I would also later learn that Juan could still not eat solid food, that he had permanent tinnitus depriving him of sleep, and that he had made the mistake of foregoing his montera in training, an omission which caused him agony in the ring in Olivenza as it rested directly one of the dozen tiny titanium plates that now held his skull together. (When I heard Juan had an operation to have that plate removed after Olivenza, I wondered if he wasn’t having surgery just so he could still fit his remarkable collection of hats.)
* * *
The next day up in Olivenza the atmosphere was unnerving. I’d arrived at the Hotel Heredero the night before the corrida and met up that other Prince of Pamplona, Noel Chandler, along with various members of the Club Taurino of London. The concern for Juan’s wellbeing was tangible, and not just among aficionados. That night I also met up with Cayetano – who I am working on a documentary with – and he seemed more worried about and interested in Juan than his own corridaof Zalduendos alongside Ponce and Ferrera the next morning.
Cayetano’s corrida having passed without incident – good or bad – I saw Juan briefly on arrival and left him to dress with Adolfo and Ponce in attendance.
* * *
At the plaza, the sense of excitement and fear in the tendidos was like nothing I had ever felt. It was a cold night, but we were so packed together in the sold-out stadium that I was sweating. Juan’s arrival in the ring was greeted by a standing ovation, followed by chants of “tor-er-o”, and that was just for turning up. This was something Juan judiciously downplayed, not least with the man-of-the-moment Manzanares and the artistic genius that is Morante de la Puebla to his left.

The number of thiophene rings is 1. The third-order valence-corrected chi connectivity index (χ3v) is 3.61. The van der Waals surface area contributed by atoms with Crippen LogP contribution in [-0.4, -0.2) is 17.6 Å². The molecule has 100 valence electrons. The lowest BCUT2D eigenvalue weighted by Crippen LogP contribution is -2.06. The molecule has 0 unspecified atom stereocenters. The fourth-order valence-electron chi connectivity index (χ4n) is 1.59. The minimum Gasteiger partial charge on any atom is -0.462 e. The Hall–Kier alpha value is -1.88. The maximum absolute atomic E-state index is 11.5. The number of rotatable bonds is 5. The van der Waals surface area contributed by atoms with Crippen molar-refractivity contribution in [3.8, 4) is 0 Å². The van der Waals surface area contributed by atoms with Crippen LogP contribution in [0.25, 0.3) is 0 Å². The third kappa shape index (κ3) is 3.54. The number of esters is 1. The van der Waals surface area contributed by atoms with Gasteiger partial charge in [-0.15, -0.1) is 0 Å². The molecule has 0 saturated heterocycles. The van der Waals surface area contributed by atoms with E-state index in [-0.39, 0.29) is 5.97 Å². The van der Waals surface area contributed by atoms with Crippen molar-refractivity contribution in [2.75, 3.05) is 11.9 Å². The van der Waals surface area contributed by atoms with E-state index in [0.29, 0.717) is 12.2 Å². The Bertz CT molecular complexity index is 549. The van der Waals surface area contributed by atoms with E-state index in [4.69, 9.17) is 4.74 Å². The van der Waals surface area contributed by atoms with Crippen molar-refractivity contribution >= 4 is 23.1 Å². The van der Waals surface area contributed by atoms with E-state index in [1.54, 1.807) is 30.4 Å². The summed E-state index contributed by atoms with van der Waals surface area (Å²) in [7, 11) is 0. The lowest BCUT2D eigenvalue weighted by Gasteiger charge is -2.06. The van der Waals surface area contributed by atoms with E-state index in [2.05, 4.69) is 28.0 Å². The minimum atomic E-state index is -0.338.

(It is notable that Manzanares has signed to fight so many of this year’s corridas alongside Juan. Morante, a family friend of Juan’s, has fought alongside him many times, including both in the plaza with muletas on the same bull.)
(The author and Padilla, by Paloma de Santa Coloma)
The bull, Trapajoso No.53, a negro of 480kg, came in hesitantly. The peones got him to criss-cross the ring with capote flicks from behind the planks until he started chopping up a burladero in earnest.
Juan stepped out and began with a couple of preliminary passes with one knee bent like a lunging fencer, keeping the bull at a distance, and you could tell he was studying the bull in exactly the same way the audience was studying him – for capacity and disposition, strength and weakness.
Decisions made, Juan took his stand and gave three sound verónicas. With each pass the crowd shouted olé, and he followed with the media and the walk away. His second tanda was similarly technically proficient. However, the effect was electric.
At this point I realised that it was going to be all but impossible to objectively judge how good this performance was, personal relationships aside: everyone was simply amazed he could do it all.
Then picador did his job, neither notably well nor badly, and the crowd asked themselves one of the biggest questions of the evening: would the lidiador Juan place his own banderillas? Since it involves calculating intersecting geometries on the run, how is it possible with only one eye, especially given that he had nearly died doing it with two?